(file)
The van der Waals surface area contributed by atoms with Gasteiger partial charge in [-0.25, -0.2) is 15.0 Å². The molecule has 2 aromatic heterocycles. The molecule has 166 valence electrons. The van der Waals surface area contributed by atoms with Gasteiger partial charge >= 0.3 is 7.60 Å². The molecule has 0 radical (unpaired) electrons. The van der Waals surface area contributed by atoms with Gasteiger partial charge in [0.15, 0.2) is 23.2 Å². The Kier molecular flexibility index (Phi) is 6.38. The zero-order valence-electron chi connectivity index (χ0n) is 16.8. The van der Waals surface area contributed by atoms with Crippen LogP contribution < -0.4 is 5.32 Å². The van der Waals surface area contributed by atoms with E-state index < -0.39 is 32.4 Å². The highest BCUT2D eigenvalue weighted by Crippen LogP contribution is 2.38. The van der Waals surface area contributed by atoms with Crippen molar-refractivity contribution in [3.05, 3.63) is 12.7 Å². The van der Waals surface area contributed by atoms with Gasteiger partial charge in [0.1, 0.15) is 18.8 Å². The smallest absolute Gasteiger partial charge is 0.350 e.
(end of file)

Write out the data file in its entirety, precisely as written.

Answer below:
The van der Waals surface area contributed by atoms with Gasteiger partial charge in [-0.25, -0.2) is 15.0 Å². The molecule has 2 aromatic heterocycles. The molecule has 166 valence electrons. The van der Waals surface area contributed by atoms with Gasteiger partial charge >= 0.3 is 7.60 Å². The molecule has 0 radical (unpaired) electrons. The van der Waals surface area contributed by atoms with Gasteiger partial charge in [0.15, 0.2) is 23.2 Å². The Kier molecular flexibility index (Phi) is 6.38. The zero-order valence-electron chi connectivity index (χ0n) is 16.8. The van der Waals surface area contributed by atoms with Crippen LogP contribution < -0.4 is 5.32 Å². The van der Waals surface area contributed by atoms with E-state index < -0.39 is 32.4 Å². The highest BCUT2D eigenvalue weighted by Crippen LogP contribution is 2.38. The van der Waals surface area contributed by atoms with Crippen molar-refractivity contribution in [3.05, 3.63) is 12.7 Å². The van der Waals surface area contributed by atoms with Gasteiger partial charge in [0.1, 0.15) is 18.8 Å². The smallest absolute Gasteiger partial charge is 0.350 e.